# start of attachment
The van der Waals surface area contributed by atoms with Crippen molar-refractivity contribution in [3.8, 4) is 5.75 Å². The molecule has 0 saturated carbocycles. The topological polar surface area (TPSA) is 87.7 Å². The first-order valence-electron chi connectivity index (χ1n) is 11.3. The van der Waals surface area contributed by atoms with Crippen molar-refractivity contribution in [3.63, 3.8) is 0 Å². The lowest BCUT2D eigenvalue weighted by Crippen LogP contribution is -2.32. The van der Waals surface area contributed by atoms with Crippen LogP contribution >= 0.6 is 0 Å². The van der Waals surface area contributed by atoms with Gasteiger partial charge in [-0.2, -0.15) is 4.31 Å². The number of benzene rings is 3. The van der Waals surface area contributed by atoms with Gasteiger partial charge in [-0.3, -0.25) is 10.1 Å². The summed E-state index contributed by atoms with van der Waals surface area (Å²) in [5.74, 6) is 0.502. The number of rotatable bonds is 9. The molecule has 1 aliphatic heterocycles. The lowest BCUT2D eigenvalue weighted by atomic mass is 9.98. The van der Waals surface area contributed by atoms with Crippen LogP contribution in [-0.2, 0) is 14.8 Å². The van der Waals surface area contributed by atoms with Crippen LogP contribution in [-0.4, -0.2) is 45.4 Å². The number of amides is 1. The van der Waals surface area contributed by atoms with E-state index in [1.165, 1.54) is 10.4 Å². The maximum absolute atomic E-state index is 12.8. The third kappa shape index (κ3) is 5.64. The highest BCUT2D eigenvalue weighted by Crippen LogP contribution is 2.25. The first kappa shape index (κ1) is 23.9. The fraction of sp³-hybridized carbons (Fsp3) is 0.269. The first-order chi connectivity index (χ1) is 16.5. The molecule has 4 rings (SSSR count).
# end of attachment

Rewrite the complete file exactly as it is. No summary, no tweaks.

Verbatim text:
The van der Waals surface area contributed by atoms with Crippen molar-refractivity contribution in [3.8, 4) is 5.75 Å². The molecule has 0 saturated carbocycles. The topological polar surface area (TPSA) is 87.7 Å². The first-order valence-electron chi connectivity index (χ1n) is 11.3. The van der Waals surface area contributed by atoms with Crippen molar-refractivity contribution in [3.63, 3.8) is 0 Å². The lowest BCUT2D eigenvalue weighted by Crippen LogP contribution is -2.32. The van der Waals surface area contributed by atoms with Crippen LogP contribution >= 0.6 is 0 Å². The van der Waals surface area contributed by atoms with Gasteiger partial charge in [-0.2, -0.15) is 4.31 Å². The number of benzene rings is 3. The van der Waals surface area contributed by atoms with Gasteiger partial charge in [-0.3, -0.25) is 10.1 Å². The summed E-state index contributed by atoms with van der Waals surface area (Å²) in [5.74, 6) is 0.502. The number of rotatable bonds is 9. The molecule has 1 aliphatic heterocycles. The lowest BCUT2D eigenvalue weighted by atomic mass is 9.98. The van der Waals surface area contributed by atoms with Crippen LogP contribution in [-0.2, 0) is 14.8 Å². The van der Waals surface area contributed by atoms with Crippen LogP contribution in [-0.4, -0.2) is 45.4 Å². The number of amides is 1. The van der Waals surface area contributed by atoms with E-state index in [1.165, 1.54) is 10.4 Å². The maximum absolute atomic E-state index is 12.8. The third kappa shape index (κ3) is 5.64. The highest BCUT2D eigenvalue weighted by Crippen LogP contribution is 2.25. The first kappa shape index (κ1) is 23.9. The fraction of sp³-hybridized carbons (Fsp3) is 0.269. The first-order chi connectivity index (χ1) is 16.5. The molecule has 4 rings (SSSR count).